The weird door? It’s very small, maybe original to the cabin, but the locks are…strange…
The trap shooter… There is a foundation behind it that we’re still exploring, possibly where the shooters stood? It is all wooded now, just to make the study challenging…
It’s been fun writing this genealogy of our home and I thank you for following along. It isn’t just my love of the house that has motivated all this work, but also my love of historical research.
The Investigations continue! I’ll be writing stories about my Own Ancestors and others, posting them every Monday here at Sonnystone Acres.
I guess that nostalgia got to me…last week I was in a bit of a funk. I went off on a tangent of thought and decided that we needed to buy a full-size van, something like the one we’d owned back in the 90s: a 1987 Ford Econoline 150 that was the scene of many good times. I pictured us throwing a tent in the back, loading up a cooler, and hitting the road. I jumped right into the rabbit-hole that is the FB marketplace and searched out a couple of contenders, newer and more up-to-date, and messaged the owners. I figured it was a good sign that they were available, though 87 miles away in Paducah, Kentucky.
We were looking for a day-trip anyway, so off we set early Friday morning. We stopped in Madisonville to pick up cash, sure we’d be making a purchase.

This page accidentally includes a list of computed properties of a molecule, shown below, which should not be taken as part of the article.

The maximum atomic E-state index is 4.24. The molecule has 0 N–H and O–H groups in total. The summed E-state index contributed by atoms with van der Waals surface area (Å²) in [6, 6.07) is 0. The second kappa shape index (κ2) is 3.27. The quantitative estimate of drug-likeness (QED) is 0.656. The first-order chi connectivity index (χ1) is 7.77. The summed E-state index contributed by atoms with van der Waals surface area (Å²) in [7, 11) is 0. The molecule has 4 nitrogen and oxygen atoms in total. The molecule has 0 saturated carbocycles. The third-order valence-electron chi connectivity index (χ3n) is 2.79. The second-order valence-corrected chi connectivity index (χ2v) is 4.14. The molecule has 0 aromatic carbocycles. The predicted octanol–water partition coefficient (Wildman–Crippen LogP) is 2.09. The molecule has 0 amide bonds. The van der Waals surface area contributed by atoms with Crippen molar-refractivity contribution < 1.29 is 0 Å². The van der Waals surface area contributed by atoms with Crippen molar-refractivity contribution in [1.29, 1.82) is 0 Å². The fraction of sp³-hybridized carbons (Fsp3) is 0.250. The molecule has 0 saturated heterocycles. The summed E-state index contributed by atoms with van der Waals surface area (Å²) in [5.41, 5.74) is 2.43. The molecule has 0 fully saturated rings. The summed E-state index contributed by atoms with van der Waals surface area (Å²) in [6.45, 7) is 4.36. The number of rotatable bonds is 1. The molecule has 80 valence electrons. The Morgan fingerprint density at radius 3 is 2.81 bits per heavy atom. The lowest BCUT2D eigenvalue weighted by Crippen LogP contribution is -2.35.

Of the two that I found, I felt the first one was the obvious choice with less miles, a new transmission, brakes, tires. The owner was a mechanic, which I felt was an advantage, and the vehicle could be viewed at his Auto Repair Shop.
The van was out front of the garage when we arrived and we looked it over. There were some flaws that weren’t mentioned in the ad, but hey. Up in the auto bay, a guy spotted us from under a car and grabbed a rag to wipe his hands. We asked for “Mike”; he was “Mike”. He went to get the keys and as he brought them to us, he pulled a Marlboro 100 out of the pack in his pocket and placed one in his mouth, where it remained… He never lit it, but he proceeded to talk with this cigarette dangling and bobbing with every word. I was fascinated, watching the ciggie move as he spoke, impressed with the guy’s lip flexibility. I couldn’t really understand what he was saying, but he was talking to Casey, not me.
As we opened up the doors to the van…what a sight to see…there were greasy smears of black on the carpet with a toolbox sitting in the center of the floor; other mechanical items were piled on the seats. There were floor mats thrown under the passenger seat that were way too big and nearly fell out when I opened the door. A large baby seat sat like a throne on the back bench seat with a play station laying beside it. Clothes were hanging from a rack in the back… I felt like I had walked into the guy’s bedroom.
We climbed in to take it for a drive and just as we were backing out, the owner, unlit-smoke still hanging from his lips, ran back out and stopped us. Leaning in the driver-side window, he mumbled something I didn’t catch to Casey and pointed to something between the front seats…his gun. Casey handed him the revolver and the guy contorted a smile, Marlboro to one side now, and said, “I take it everywhere I go.”